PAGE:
After an open invite on the looserounds facebook page, this opinion piece was submitted by Mark Stanfill.
The Myth of the Shotgun
I have asked many times, what is the best home defense weapon. Over the years the universal answer always seems to be the shotgun. I, like many that have had “professional” time behind the trigger, tend to disagree.
The explanation always stays the same for those that have never been in a close quarters battle. The wide pattern of the shotgun, the less demand for accuracy, the simplicity of the weapon, the unmistakeable sound of a pump shotgun, and the universal fear of facing a shotgun at close range. While these may all be reasonable beliefs, they do not make the shotgun the answer.
Here are a few little tidbits of info that many people seem to overlook. In a self defense situation an individual’s visual acuity begins to decline along with a rapid increase in heart rate and blood pressure. The body is releasing adrenaline by the ton (so to speak) and fine motor skill and dexterity becomes almost none existent. Well, you may think that these are even more reasons to use a simple weapon that does not require aiming. Here is the truth of the matter, however. When you pick up a shotgun, it is nearly three feet long. Now, you must navigate dark hallways and rooms with your muzzle leading you by 36 inches. Add in the fact that you are losing fine motor skill and dexterity as well as bubbling over with fear and adrenaline, and you now have a bumbling, clumsy nightmare. You simply CANNOT effectively clear a corner with a shotgun because of the weapons length.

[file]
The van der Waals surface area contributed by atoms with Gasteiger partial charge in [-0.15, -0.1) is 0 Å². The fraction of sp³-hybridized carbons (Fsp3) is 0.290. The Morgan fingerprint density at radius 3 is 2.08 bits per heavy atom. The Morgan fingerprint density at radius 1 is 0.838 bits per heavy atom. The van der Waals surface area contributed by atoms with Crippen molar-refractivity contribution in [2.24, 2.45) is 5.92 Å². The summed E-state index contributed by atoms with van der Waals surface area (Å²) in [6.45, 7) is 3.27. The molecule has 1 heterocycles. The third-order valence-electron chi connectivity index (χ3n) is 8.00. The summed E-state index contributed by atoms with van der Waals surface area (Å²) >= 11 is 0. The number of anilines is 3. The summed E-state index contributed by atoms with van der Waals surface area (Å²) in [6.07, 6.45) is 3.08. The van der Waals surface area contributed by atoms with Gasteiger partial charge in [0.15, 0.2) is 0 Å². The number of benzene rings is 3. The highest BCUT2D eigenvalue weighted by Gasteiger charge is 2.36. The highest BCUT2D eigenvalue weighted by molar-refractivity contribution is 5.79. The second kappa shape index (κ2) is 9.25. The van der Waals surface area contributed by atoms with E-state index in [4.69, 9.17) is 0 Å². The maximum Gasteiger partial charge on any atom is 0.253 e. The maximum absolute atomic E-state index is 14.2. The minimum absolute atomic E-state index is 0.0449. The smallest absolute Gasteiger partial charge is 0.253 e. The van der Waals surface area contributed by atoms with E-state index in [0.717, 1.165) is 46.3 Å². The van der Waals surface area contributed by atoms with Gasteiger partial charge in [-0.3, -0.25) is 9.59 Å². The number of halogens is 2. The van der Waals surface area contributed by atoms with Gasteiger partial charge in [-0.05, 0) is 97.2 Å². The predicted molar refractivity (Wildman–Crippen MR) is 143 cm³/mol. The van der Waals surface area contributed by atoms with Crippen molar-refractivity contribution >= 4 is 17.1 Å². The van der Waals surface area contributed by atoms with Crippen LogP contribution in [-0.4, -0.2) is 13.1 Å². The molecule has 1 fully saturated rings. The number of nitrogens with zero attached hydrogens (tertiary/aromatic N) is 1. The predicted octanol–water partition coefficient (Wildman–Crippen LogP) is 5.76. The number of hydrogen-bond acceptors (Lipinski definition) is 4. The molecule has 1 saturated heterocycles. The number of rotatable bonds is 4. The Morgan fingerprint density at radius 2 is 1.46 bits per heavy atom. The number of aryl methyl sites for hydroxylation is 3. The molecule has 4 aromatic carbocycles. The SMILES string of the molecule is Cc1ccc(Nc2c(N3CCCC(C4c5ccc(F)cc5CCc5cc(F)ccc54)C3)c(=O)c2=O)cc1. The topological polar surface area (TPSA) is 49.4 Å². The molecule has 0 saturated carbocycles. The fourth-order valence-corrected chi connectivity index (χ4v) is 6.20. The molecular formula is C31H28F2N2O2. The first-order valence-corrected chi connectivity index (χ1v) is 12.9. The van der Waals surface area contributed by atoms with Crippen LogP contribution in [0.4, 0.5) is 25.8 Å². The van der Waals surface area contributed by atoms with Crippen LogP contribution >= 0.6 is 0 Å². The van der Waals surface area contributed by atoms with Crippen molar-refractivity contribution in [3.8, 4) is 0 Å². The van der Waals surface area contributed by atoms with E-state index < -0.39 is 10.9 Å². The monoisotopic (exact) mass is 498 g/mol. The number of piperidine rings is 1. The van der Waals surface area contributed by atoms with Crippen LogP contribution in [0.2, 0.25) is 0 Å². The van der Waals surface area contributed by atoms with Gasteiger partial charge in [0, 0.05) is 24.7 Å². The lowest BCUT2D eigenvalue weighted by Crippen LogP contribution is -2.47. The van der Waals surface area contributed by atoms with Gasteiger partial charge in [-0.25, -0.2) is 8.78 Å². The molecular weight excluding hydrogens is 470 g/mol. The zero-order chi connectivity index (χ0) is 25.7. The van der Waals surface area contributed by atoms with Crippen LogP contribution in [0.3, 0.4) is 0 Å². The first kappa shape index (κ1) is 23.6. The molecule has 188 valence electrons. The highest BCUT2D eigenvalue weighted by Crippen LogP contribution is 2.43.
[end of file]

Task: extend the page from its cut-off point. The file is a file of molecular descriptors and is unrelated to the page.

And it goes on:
So, now you are asking how a pistol is any better, right? The answer is quite simple. Most people shoot their handguns regularly. They shoot them often and are intimately familiar with their operation. This alone is the short answer. When your brain starts to shut down, it will revert to doing what it “instinctively” knows how to do. Many people have practiced the self defense battle over and over, that is what their brain knows how to handle. Even without a “love” of firearms and familiarity with dozens of different weapons, people know their pistols.
The truth of the whole matter is simply when faced with a gun battle or deployment of lethal force, we stop thinking. Our brains generally cannot handle the massive data overload that it is facing. The truth is most people cannot effectively fight with a firearm. At least not without hundreds if not thousands of hours of training. I can tell you from experience that the first time you find yourself engaged in a gun battle you get scared. You forget everything you have learned and you fight ONLY for your survival. There is no technique or form that you will employ, only any means necessary to win.
On that note, when you are seeking out schools or firearms training classes, look for ones that will teach you about real life situations. You are not a private security contractor, or a Navy SEAL, or a hitman. Leave the fantasy camps to the wannabes. Train for situations that you may actually find your self in one day. Also remember that one class will not teach you how to win a gun fight. The class will merely give the foundation and basics of what you must continually practice once you leave the class.